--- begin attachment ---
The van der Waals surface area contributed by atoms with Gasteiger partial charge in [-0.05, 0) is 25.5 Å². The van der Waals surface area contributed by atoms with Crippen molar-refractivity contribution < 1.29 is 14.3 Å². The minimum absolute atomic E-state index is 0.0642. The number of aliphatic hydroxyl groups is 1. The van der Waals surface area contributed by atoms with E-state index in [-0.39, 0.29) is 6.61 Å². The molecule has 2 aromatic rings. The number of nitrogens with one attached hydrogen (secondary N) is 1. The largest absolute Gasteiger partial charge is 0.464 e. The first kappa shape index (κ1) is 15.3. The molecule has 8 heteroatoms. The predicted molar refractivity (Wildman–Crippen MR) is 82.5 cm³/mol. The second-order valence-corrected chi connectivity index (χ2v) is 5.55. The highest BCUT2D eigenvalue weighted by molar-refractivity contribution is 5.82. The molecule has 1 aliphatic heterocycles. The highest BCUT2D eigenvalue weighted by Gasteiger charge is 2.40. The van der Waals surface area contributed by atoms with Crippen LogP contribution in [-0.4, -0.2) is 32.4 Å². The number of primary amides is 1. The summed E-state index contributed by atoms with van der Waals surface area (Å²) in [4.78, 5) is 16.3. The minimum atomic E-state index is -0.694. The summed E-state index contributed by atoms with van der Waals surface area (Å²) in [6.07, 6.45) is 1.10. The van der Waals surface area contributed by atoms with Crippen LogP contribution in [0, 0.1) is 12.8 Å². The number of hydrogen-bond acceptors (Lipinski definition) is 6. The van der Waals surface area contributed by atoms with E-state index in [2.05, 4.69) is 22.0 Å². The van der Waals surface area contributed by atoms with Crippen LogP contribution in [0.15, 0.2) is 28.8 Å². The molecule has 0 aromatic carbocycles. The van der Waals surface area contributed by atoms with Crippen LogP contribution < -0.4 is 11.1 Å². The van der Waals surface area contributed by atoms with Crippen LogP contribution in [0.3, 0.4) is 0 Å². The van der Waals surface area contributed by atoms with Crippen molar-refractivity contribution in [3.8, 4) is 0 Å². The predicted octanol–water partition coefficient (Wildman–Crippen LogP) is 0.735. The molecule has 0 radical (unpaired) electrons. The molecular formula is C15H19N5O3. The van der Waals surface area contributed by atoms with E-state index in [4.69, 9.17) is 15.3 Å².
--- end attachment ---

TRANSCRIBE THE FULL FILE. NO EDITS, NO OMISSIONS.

The van der Waals surface area contributed by atoms with Gasteiger partial charge in [-0.05, 0) is 25.5 Å². The van der Waals surface area contributed by atoms with Crippen molar-refractivity contribution < 1.29 is 14.3 Å². The minimum absolute atomic E-state index is 0.0642. The number of aliphatic hydroxyl groups is 1. The van der Waals surface area contributed by atoms with E-state index in [-0.39, 0.29) is 6.61 Å². The molecule has 2 aromatic rings. The number of nitrogens with one attached hydrogen (secondary N) is 1. The largest absolute Gasteiger partial charge is 0.464 e. The first kappa shape index (κ1) is 15.3. The molecule has 8 heteroatoms. The predicted molar refractivity (Wildman–Crippen MR) is 82.5 cm³/mol. The second-order valence-corrected chi connectivity index (χ2v) is 5.55. The highest BCUT2D eigenvalue weighted by molar-refractivity contribution is 5.82. The molecule has 1 aliphatic heterocycles. The highest BCUT2D eigenvalue weighted by Gasteiger charge is 2.40. The van der Waals surface area contributed by atoms with Crippen LogP contribution in [-0.4, -0.2) is 32.4 Å². The number of primary amides is 1. The summed E-state index contributed by atoms with van der Waals surface area (Å²) in [4.78, 5) is 16.3. The minimum atomic E-state index is -0.694. The summed E-state index contributed by atoms with van der Waals surface area (Å²) in [6.07, 6.45) is 1.10. The van der Waals surface area contributed by atoms with Crippen LogP contribution in [0, 0.1) is 12.8 Å². The number of hydrogen-bond acceptors (Lipinski definition) is 6. The van der Waals surface area contributed by atoms with E-state index in [2.05, 4.69) is 22.0 Å². The van der Waals surface area contributed by atoms with Crippen LogP contribution in [0.15, 0.2) is 28.8 Å². The molecule has 0 aromatic carbocycles. The van der Waals surface area contributed by atoms with Crippen LogP contribution < -0.4 is 11.1 Å². The van der Waals surface area contributed by atoms with Crippen LogP contribution in [0.3, 0.4) is 0 Å². The van der Waals surface area contributed by atoms with Crippen molar-refractivity contribution in [3.8, 4) is 0 Å². The predicted octanol–water partition coefficient (Wildman–Crippen LogP) is 0.735. The molecule has 0 radical (unpaired) electrons. The molecular formula is C15H19N5O3. The van der Waals surface area contributed by atoms with E-state index in [4.69, 9.17) is 15.3 Å².